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Do I Really Have To? A Two-Part Framework for Determining if the EU AI Act Applies to You - Part 1: What’s Your Role?
Monday, June 10, 2024

This is the second installment in our series of client advisory articles in which we unpack the European Union’s (EU’s) Artificial Intelligence Act (AI Act) to help you evaluate if, when, and how you need to comply with the AI Act’s requirements.

Our first installment provided an overview of the AI Act, its risk-based regulatory approach and anticipated compliance timeline. See “The European Union Has Assigned Your AI Some Homework.” With that basic understanding, the immediate next question becomes: “Do I really have to?”

To answer this question requires an understanding of both your place in the AI lifecycle and the risk category your AI use case falls within. This article will focus on this lifecycle analysis, while our next article will discuss risk categories in more detail.

Let’s Start with the Basics: Is the AI Act Relevant to Your Business or Organization?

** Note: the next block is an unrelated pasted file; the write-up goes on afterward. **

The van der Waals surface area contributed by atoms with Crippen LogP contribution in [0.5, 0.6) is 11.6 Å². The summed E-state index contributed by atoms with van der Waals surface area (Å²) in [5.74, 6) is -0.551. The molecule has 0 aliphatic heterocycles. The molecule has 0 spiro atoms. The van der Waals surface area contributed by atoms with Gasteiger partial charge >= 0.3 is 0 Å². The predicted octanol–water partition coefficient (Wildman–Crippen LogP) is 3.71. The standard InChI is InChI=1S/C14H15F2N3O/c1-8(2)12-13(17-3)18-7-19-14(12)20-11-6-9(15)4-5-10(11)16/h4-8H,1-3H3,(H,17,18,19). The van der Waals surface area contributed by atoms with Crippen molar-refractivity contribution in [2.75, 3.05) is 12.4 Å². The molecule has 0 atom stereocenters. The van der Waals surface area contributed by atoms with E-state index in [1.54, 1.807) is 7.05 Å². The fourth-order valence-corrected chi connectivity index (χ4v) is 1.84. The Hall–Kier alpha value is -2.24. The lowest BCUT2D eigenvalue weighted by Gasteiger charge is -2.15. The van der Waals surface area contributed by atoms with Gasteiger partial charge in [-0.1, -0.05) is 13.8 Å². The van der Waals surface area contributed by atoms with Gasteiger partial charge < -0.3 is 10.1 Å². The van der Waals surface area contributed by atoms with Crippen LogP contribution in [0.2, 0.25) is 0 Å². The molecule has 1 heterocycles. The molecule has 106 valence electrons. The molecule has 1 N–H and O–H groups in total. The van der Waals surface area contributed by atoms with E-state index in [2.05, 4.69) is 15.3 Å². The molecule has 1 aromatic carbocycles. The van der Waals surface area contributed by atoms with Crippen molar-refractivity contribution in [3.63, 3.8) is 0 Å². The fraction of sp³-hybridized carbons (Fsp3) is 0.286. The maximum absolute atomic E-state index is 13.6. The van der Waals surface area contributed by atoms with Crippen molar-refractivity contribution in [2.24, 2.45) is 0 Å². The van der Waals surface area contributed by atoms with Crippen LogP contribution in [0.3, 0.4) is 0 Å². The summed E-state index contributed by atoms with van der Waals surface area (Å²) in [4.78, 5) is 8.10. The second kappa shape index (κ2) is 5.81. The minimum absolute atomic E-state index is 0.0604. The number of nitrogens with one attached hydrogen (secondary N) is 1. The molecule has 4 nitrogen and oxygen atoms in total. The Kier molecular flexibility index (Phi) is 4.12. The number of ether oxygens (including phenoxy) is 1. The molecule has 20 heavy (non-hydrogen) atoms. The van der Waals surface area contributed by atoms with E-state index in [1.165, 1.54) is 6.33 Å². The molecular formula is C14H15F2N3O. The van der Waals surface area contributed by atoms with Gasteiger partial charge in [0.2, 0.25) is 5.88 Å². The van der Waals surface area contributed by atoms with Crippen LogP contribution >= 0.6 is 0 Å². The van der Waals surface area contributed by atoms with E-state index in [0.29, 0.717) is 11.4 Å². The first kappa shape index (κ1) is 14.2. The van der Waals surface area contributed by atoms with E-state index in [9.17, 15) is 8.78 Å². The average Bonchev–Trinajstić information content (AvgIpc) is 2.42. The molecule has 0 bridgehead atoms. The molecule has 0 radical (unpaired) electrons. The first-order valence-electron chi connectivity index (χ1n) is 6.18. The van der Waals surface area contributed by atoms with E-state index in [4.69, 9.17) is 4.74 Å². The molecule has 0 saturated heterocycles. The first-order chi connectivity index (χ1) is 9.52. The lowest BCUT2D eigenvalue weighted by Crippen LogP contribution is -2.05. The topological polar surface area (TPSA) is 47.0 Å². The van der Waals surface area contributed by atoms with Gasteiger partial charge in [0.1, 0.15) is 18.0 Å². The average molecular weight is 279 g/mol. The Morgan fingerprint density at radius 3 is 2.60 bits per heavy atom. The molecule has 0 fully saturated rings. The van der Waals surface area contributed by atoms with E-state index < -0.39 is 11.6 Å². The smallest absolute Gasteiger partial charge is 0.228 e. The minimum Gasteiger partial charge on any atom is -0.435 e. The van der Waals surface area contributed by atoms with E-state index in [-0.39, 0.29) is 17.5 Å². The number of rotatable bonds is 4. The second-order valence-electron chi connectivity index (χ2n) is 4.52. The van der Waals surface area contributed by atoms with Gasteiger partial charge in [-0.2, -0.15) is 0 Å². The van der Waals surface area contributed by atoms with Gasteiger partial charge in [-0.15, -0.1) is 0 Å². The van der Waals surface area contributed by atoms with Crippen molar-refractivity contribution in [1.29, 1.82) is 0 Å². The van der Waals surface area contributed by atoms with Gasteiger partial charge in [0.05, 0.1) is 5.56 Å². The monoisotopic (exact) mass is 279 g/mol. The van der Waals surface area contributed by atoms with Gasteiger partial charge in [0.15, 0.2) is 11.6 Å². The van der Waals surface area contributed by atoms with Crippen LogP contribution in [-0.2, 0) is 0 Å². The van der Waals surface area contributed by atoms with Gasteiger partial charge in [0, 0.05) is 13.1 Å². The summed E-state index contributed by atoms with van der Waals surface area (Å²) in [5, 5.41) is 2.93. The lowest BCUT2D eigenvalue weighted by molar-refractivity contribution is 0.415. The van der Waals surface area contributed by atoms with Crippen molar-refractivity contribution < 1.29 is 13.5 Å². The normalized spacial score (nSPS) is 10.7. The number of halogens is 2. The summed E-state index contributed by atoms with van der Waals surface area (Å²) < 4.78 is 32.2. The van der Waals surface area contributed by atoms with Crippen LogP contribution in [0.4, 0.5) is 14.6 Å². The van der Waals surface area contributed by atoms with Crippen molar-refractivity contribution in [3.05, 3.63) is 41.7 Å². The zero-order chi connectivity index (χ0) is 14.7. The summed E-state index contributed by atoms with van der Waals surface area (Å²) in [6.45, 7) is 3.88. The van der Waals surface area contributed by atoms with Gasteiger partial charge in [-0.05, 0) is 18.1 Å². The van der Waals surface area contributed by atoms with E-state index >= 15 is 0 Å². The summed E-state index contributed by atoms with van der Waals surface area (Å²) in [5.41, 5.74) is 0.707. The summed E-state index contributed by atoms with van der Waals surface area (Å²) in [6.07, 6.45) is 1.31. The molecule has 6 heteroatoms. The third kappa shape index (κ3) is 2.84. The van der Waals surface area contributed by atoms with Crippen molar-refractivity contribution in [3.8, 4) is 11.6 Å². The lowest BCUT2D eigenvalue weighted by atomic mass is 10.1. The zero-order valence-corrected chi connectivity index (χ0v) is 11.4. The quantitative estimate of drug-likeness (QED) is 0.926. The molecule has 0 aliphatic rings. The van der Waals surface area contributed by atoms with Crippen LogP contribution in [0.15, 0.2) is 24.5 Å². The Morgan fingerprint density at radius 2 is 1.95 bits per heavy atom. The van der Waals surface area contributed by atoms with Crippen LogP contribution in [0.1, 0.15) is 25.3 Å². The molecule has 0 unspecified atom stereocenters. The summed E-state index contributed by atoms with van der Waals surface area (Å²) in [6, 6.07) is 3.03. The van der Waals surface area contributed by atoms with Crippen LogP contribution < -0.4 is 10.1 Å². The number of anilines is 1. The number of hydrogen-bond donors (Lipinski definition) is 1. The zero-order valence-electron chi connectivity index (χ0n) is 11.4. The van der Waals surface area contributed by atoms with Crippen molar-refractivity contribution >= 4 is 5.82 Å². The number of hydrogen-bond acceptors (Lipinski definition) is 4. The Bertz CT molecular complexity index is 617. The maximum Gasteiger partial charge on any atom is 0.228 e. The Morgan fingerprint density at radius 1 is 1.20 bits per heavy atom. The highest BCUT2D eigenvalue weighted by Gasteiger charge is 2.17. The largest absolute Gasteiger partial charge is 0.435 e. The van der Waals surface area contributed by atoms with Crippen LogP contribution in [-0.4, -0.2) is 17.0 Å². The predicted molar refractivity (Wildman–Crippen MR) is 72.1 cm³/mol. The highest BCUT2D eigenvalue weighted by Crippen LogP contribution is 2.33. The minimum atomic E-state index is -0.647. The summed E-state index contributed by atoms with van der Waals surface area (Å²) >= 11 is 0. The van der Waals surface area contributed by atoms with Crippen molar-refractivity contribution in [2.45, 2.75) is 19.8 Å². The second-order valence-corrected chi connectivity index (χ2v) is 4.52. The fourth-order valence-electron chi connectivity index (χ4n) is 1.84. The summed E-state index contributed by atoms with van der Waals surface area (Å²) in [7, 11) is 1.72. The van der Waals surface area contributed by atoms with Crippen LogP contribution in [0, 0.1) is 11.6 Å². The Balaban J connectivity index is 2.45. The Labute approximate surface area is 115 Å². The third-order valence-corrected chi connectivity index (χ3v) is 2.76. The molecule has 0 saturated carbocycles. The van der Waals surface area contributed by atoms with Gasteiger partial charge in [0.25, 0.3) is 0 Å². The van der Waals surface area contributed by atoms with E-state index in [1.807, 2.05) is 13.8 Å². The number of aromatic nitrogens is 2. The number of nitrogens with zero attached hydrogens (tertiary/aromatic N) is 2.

As discussed in our overview article, while the AI Act broadly defines AI and has a strong extraterritorial effect, it does not capture every AI use case into its regulatory orbit. Two preliminary questions can be clarified:

1. Do we develop, market, deploy, operate, or otherwise use technology that fits within the EU’s definition of Artificial Intelligence (AI)?

If you are reading this, then the answer is most likely yes. The AI Act broadly defines AI as a “machine-based system” that “infers from the input it receives how to generate output as predictions, content, recommendations, or decisions that can influence physical or virtual environments” and “may exhibit adaptiveness after deployment.” Article 3(1).

As a result, the AI Act’s definition covers a wide range of existing “smart” products, from the thermostat in your home to the algorithmic suggestions on your favorite shopping platform and, of course, the general-purpose AI you use instead of that search engine to find dad-jokes because the search engine kept serving you links to suspiciously free electronics.

Breaking the definition down to its basic parts, consider the technology and ask:

  • Is it machine-based? Remember, the AI Act contemplates human decision-making involved in AI system operation; indeed, in some instances, the AI Act requires human interventions. A human in the mix does not negate its possible classification as a regulated AI.
  • Does it respond to inputs (i.e., data)? Odds are that it does. 
  • Does it generate “predictions, content, and recommendations” or make “decisions”? Really, is there anything software-related that does not fall into this category? 
  • Can those outputs influence physical or “virtual” environments? Emphasis on the word “can,” as this does not mean it must.